Have Shabbat Shalom- one full of beauty and joy and of course – creative thinking.

**When you “click” on the illustration it will enlarge.

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Shabbat Shira – it’s music

Miriam's Song

Miriam’s Song by Laya Crust

Parshat b’Shalach

Haftarah: Judges 4: 4 – 5: 31

Music is magical. We can’t see it, touch it, smell it or taste it. We can hear it and magically it can transform our mood and take us to other places in our imagination. We all know about love songs (a billion), break-up songs (2 billion), songs of tribute (Starry Night  about Vincent Van Gogh) and patriotic songs (Le Marseillaise). All our secrets can be unearthed (Killing Me Softly) and raw emotion can exposed (Stravinsky).

It is a beautiful union of art, science, math and imagination. I remember a friend of mine- a physicist- being amazed and unbelieving when I told him I loved music. “How is that possible? ” he asked. “You’re an artsy.” I was really surprised by that comment because I had always thought that music was art and emotion. And then I found out the close relationship between science and music. I’ve been working on a new composition (visual, not musical) for an engineer (physics, not train). Because he is, from what I can tell, equally music and science oriented I wanted to merge the two fields in my painting.  My intention is to merge the spectrum of tone, the measure of the notes and the background ordering of the staff. Here is a draft of my ideas:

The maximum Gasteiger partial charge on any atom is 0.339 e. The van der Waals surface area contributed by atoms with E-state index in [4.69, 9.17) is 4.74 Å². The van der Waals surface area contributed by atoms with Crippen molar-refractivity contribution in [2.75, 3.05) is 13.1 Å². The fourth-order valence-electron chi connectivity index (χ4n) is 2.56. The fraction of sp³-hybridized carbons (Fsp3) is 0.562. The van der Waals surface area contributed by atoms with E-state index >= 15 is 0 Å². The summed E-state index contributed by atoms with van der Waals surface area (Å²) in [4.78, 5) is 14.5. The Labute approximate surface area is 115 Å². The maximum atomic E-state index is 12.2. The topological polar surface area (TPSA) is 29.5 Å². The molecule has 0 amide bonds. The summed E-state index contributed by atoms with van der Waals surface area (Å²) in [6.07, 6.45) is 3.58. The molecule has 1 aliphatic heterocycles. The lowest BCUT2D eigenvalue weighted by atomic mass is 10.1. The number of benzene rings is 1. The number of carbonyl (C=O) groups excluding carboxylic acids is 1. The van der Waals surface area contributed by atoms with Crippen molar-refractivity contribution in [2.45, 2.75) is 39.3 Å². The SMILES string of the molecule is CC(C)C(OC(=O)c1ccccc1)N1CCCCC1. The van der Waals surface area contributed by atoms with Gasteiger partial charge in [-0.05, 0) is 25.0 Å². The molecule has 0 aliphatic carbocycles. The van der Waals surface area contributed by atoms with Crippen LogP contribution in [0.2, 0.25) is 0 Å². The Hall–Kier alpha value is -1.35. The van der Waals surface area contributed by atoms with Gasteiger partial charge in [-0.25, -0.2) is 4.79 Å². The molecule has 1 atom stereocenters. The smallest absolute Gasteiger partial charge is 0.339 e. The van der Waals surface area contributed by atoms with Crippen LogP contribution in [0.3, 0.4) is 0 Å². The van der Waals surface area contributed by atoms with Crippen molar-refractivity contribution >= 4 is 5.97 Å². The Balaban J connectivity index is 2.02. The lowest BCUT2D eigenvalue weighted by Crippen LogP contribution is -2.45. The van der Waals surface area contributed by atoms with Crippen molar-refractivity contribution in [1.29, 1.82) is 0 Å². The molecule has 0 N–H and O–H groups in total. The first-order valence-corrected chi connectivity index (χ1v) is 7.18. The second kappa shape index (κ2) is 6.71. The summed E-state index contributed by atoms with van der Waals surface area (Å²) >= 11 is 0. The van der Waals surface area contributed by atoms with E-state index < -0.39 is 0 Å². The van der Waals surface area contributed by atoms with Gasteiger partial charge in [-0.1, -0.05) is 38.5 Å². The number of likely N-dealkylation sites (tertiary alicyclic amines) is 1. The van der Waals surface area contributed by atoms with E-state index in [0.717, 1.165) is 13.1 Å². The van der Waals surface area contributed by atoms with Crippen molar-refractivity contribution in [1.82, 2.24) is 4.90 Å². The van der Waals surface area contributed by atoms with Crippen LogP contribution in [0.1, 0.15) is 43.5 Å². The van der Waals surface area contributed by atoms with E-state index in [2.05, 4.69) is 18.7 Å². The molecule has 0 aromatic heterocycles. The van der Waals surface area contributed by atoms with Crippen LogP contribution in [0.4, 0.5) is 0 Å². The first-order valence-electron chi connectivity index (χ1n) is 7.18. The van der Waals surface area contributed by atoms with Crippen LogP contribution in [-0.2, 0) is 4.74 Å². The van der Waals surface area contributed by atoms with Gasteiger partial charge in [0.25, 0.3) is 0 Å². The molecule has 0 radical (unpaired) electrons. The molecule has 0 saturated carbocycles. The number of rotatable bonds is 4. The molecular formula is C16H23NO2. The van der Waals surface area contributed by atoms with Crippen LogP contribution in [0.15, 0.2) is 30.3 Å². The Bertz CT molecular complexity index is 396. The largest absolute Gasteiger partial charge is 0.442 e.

20150127_183737art by Laya Crust

Music is an integral part of  joyous Judaism. In the Torah portion B’shalach we read “The Song of the Sea”.  It is Moses’ song of praise to God that was sung after the Israelites safely crossed the Red (or Reed) Sea, and were saved from the angry Egyptian army. The women, led by the prophet Miriam, sang and danced and made music on their tof, a hand held drum. There is a beautiful painting of the women led by Miriam playing their drums in The Golden Haggadah, and another lovely rendition in The Sarajevo Haggadah.

This Bible reading describing the escape into the desert, across the sea, and the ultimate Song of the Sea is paired with an adventure story in the Book of Judges. Led by the prophet Devorah the Israelites win a battle against Sisera’s Army. A woman named Yael completes the defeat by killing Sisera. Devorah then sings a song of praise about the triumph and Yael’s conquest. halleluhu0052

 The painting here shows biblical instruments mentioned in prayers we say in the morning.